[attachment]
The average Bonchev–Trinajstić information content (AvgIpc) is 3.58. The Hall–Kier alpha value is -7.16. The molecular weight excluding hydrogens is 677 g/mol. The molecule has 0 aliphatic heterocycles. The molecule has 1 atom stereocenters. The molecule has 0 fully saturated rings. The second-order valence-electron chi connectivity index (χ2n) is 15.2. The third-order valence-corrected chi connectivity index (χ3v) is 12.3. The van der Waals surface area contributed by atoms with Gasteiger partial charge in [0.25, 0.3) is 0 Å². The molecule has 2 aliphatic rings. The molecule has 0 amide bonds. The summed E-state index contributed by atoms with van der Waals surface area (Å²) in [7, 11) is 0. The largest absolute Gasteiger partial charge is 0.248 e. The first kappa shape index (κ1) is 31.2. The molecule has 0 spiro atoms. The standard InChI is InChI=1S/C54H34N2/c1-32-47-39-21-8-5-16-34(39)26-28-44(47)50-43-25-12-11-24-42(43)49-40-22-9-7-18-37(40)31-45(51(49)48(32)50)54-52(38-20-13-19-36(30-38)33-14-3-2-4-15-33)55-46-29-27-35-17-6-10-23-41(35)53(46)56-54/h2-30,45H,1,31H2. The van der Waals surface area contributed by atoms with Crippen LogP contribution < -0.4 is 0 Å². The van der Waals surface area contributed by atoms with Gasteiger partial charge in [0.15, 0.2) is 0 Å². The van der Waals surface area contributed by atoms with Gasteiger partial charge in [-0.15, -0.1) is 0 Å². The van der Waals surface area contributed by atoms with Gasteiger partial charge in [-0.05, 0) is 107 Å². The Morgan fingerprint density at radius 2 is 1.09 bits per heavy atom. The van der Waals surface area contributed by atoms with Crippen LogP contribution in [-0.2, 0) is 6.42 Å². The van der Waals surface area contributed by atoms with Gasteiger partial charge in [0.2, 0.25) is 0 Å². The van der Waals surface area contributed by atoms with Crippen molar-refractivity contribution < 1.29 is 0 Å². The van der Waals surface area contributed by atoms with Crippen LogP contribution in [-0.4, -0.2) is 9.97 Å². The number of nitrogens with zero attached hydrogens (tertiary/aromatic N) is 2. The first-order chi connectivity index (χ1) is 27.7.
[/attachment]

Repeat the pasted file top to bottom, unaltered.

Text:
The average Bonchev–Trinajstić information content (AvgIpc) is 3.58. The Hall–Kier alpha value is -7.16. The molecular weight excluding hydrogens is 677 g/mol. The molecule has 0 aliphatic heterocycles. The molecule has 1 atom stereocenters. The molecule has 0 fully saturated rings. The second-order valence-electron chi connectivity index (χ2n) is 15.2. The third-order valence-corrected chi connectivity index (χ3v) is 12.3. The van der Waals surface area contributed by atoms with Gasteiger partial charge in [0.25, 0.3) is 0 Å². The molecule has 2 aliphatic rings. The molecule has 0 amide bonds. The summed E-state index contributed by atoms with van der Waals surface area (Å²) in [7, 11) is 0. The largest absolute Gasteiger partial charge is 0.248 e. The first kappa shape index (κ1) is 31.2. The molecule has 0 spiro atoms. The standard InChI is InChI=1S/C54H34N2/c1-32-47-39-21-8-5-16-34(39)26-28-44(47)50-43-25-12-11-24-42(43)49-40-22-9-7-18-37(40)31-45(51(49)48(32)50)54-52(38-20-13-19-36(30-38)33-14-3-2-4-15-33)55-46-29-27-35-17-6-10-23-41(35)53(46)56-54/h2-30,45H,1,31H2. The van der Waals surface area contributed by atoms with Crippen LogP contribution < -0.4 is 0 Å². The van der Waals surface area contributed by atoms with Gasteiger partial charge in [0.15, 0.2) is 0 Å². The van der Waals surface area contributed by atoms with Gasteiger partial charge in [-0.15, -0.1) is 0 Å². The van der Waals surface area contributed by atoms with Gasteiger partial charge in [-0.05, 0) is 107 Å². The Morgan fingerprint density at radius 2 is 1.09 bits per heavy atom. The van der Waals surface area contributed by atoms with Crippen LogP contribution in [-0.2, 0) is 6.42 Å². The van der Waals surface area contributed by atoms with Gasteiger partial charge in [0.2, 0.25) is 0 Å². The van der Waals surface area contributed by atoms with Crippen molar-refractivity contribution < 1.29 is 0 Å². The van der Waals surface area contributed by atoms with Crippen LogP contribution in [-0.4, -0.2) is 9.97 Å². The number of nitrogens with zero attached hydrogens (tertiary/aromatic N) is 2. The first-order chi connectivity index (χ1) is 27.7.